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Derivative of a fractional function without quotient rule

  1. Nov 9, 2015 #1
    1. The problem statement, all variables and given/known data
    The displacement of a particle can be modeled by the function [itex]x(t)=\frac{2x-5}{4x^2+2x}[/itex], where [itex]t[/itex] is in seconds, [itex]x[/itex] is in meters, and [itex]t ∈ [1,10][/itex]

    a) Determine the derivative of the function without using the quotient rule.

    b) Hence, find exactly when the particle is stationary.

    c) Determine when the particle is moving at a constant velocity. You can use your calculator to assist you.


    d) A jolt is defined as being a change in acceleration over time. With the help of your calculator, determine the time for which the jolt is equal to the displacement.

    2. Relevant equations
    I'm not sure, besides the differentiation rules. However, I can't use the quotient rule.

    3. The attempt at a solution
    I'm honestly not sure how to even begin here. I've never been taught how to solve this sort of question without the quotient rule. Can anyone please give me an idea on where I should start? Thank you for your time.
     
  2. jcsd
  3. Nov 9, 2015 #2

    Krylov

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    Use the product rule and the chain rule instead?
     
  4. Nov 9, 2015 #3
    I have never learnt the chain rule method. Also, I'm not sure how the product rule would work here: the [itex](4x^2+2x)[/itex] term would be to the power of negative 1, and I'm not sure how to apply to product rule then. Sorry for being stupid, but I'm really new (not to mention bad) when it comes to calculus...
     
  5. Nov 9, 2015 #4

    Krylov

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    Lack of knowledge does not imply stupidity. Do you have a good calculus book? I recommend that you make a few hundred exercises from such a book (not all at once!) differentiating all kinds of functions using the chain rule, product rule and quotient rule. This is essential material and it should not be an obstruction.

    Also, now that I take a better look, I think your function should read ##x(t) = \frac{2 t - 5}{4 t^2 + 2 t}## instead, so ##t## instead of ##x## in the right-hand side.
     
  6. Nov 9, 2015 #5

    Ray Vickson

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    [QUpOTE="Saracen Rue, post: 5283378, member: 521193"]1. The problem statement, all variables and given/known data
    The displacement of a particle can be modeled by the function [itex]x(t)=\frac{2x-5}{4x^2+2x}[/itex], where [itex]t[/itex] is in seconds, [itex]x[/itex] is in meters, and [itex]t ∈ [1,10][/itex]

    a) Determine the derivative of the function without using the quotient rule.

    b) Hence, find exactly when the particle is stationary.

    c) Determine when the particle is moving at a constant velocity. You can use your calculator to assist you.


    d) A jolt is defined as being a change in acceleration over time. With the help of your calculator, determine the time for which the jolt is equal to the displacement.

    2. Relevant equations
    I'm not sure, besides the differentiation rules. However, I can't use the quotient rule.

    3. The attempt at a solution
    I'm honestly not sure how to even begin here. I've never been taught how to solve this sort of question without the quotient rule. Can anyone please give me an idea on where I should start? Thank you for your time.[/QUOTE]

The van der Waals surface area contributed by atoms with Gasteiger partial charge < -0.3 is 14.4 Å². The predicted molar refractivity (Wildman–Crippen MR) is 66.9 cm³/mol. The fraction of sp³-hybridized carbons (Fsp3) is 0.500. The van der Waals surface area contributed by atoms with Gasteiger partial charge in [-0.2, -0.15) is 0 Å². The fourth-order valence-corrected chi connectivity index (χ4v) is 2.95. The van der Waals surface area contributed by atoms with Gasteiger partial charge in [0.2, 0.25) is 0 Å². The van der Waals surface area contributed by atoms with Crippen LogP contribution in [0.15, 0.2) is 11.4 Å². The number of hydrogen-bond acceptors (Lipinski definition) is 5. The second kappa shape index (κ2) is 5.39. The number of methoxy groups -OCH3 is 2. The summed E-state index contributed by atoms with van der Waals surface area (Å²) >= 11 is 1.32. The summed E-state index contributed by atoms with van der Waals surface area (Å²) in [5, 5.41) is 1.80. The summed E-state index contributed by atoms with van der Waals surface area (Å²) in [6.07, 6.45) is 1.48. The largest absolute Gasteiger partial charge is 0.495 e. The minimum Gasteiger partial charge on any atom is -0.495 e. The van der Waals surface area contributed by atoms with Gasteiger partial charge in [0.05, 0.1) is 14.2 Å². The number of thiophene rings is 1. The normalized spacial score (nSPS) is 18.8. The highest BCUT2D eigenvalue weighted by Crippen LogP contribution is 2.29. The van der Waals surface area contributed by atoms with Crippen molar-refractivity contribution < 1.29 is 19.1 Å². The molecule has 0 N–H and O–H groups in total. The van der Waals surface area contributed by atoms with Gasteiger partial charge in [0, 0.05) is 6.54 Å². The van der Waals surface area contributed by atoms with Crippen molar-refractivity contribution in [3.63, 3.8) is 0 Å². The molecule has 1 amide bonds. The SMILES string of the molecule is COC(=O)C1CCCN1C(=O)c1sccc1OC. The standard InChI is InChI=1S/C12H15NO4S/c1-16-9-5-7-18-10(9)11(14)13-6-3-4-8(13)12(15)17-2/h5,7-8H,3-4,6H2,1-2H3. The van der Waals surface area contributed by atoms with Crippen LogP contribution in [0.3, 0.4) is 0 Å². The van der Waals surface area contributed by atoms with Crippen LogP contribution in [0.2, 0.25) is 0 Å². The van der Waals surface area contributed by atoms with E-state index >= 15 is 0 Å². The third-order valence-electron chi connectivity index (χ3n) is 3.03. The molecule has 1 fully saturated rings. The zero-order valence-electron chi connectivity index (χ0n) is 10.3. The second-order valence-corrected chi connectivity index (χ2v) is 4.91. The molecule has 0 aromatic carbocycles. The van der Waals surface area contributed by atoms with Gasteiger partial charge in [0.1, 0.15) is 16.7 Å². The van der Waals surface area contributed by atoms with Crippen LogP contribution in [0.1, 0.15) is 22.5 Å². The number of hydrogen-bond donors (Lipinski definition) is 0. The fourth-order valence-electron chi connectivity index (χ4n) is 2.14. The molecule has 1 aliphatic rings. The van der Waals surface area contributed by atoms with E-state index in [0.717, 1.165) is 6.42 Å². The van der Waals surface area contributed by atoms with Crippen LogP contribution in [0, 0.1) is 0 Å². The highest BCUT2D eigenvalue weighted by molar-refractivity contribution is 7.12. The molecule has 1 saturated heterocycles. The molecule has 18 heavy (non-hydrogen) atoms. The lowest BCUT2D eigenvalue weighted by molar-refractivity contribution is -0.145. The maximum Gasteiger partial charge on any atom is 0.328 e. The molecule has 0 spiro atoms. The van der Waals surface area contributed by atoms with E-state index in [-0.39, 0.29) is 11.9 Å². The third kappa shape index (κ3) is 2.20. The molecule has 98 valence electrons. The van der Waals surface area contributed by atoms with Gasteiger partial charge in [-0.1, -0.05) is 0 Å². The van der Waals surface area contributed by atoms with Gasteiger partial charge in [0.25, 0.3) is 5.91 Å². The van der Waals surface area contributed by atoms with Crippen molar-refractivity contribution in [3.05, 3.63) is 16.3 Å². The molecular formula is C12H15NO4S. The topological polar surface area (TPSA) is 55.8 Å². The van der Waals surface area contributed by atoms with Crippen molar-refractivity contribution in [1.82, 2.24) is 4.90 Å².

The product rule gives
    [tex] \frac{d}{dx} (2x-5)(4x^2 +2x)^{-1} = \left[ \frac{d}{dx} (2x-5) \right] (4x^2 + 2x)^{-1} + (2x - 5) \left[ \frac{d}{dx} (4x^2 + 2x)^{-1} \right] [/tex]
    Getting ##d(2x-5)/dx## is easy; where you need to use the chain rule is in the second differentiation:
    [tex] \frac{d(4x^2 + 2x)^{-1}}{dx} = \frac{d(4x^2 + 2x)^{-1}}{d (4x^2 + 2x)} \cdot \frac{d(4x^2 + 2x)}{dx} [/tex]
    This means that if we have a function of the form ##f(x) = g(h(x))## we can let ##u = h(x)## and get
    [tex] \frac{df}{dx} = \left. \frac{dg}{du} \right|_{u = h(x)} \cdot \frac{dh}{dx} [/tex]
    For f = g(h) (with h = h(x)), a way of remembering this is to think of
    [tex] \frac{df}{dx} = \frac{dg}{dh} \cdot \frac{dh}{dx} [/tex]
    (cancelling the dh's).

    Anyway, if ##h = 4x^2 + 2x## and ##g(h) = h^{-1}##, can you calculate ##dg/dh## and ##dh/dx##? That's all there is to it.
     
  7. Nov 9, 2015 #6

    Mark44

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    If your function is ##x(t) = \frac{2t - 5}{4t^2 + 2t}## (with change as noted by Krylov), and the objective is to find x'(t) without using the quotient rule, there are three other possibilities.
    1) Use the definition of the derivative as the limit of a quotient.
    2) Use the product rule and chain rule, writing the function as ##x(t) = (2t - 5) (4t^2 + 2t)^{-1}##
    3) Use the product rule and a rule you might have learned about the derivative of the reciprocal of a function, with ##x(t) = (2t - 5) \left(\frac{1}{4t^2 + 2t}\right)## .

    Choice 1 above would be pretty tricky, so it seems to me that one of the other two choices is what you're expected to use.
     
  8. Nov 9, 2015 #7

    epenguin

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    Or you could express the fraction as

    ## \frac{(2x + 1) - 6}{2x (2x + 1)} ##

    and I hope easy to see ways to proceed.
     
  9. Nov 9, 2015 #8

    SammyS

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    You could use partial fraction decomposition. Then you only need to deal with ##\displaystyle \ \frac{A}{t}+ \frac{B}{2t+1}\ ## .

    Alternatively, you could multiply both sides by the denominator, then do implicit differentiation.
     
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